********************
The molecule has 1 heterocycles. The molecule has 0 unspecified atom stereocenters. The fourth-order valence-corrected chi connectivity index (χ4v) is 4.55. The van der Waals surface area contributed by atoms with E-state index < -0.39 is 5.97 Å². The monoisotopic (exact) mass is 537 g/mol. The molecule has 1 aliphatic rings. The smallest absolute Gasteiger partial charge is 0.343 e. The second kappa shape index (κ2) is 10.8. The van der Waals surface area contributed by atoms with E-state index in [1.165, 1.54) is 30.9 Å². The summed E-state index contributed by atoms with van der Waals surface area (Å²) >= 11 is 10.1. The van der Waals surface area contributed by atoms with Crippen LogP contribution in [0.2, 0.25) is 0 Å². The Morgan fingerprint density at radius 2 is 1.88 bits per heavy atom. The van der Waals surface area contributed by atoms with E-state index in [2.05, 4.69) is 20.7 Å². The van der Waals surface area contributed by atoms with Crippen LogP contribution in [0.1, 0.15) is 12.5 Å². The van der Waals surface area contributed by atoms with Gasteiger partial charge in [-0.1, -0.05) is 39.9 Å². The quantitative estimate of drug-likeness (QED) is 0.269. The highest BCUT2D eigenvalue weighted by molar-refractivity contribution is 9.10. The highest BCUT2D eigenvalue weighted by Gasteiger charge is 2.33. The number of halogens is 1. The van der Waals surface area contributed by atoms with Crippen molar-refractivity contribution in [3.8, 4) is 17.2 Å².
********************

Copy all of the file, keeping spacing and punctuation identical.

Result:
The molecule has 1 heterocycles. The molecule has 0 unspecified atom stereocenters. The fourth-order valence-corrected chi connectivity index (χ4v) is 4.55. The van der Waals surface area contributed by atoms with E-state index < -0.39 is 5.97 Å². The monoisotopic (exact) mass is 537 g/mol. The molecule has 1 aliphatic rings. The smallest absolute Gasteiger partial charge is 0.343 e. The second kappa shape index (κ2) is 10.8. The van der Waals surface area contributed by atoms with E-state index in [1.165, 1.54) is 30.9 Å². The summed E-state index contributed by atoms with van der Waals surface area (Å²) >= 11 is 10.1. The van der Waals surface area contributed by atoms with Crippen LogP contribution in [0.2, 0.25) is 0 Å². The Morgan fingerprint density at radius 2 is 1.88 bits per heavy atom. The van der Waals surface area contributed by atoms with E-state index in [2.05, 4.69) is 20.7 Å². The van der Waals surface area contributed by atoms with Crippen LogP contribution in [0.1, 0.15) is 12.5 Å². The van der Waals surface area contributed by atoms with Gasteiger partial charge in [-0.1, -0.05) is 39.9 Å². The quantitative estimate of drug-likeness (QED) is 0.269. The highest BCUT2D eigenvalue weighted by molar-refractivity contribution is 9.10. The highest BCUT2D eigenvalue weighted by Gasteiger charge is 2.33. The number of halogens is 1. The van der Waals surface area contributed by atoms with Crippen molar-refractivity contribution in [3.8, 4) is 17.2 Å².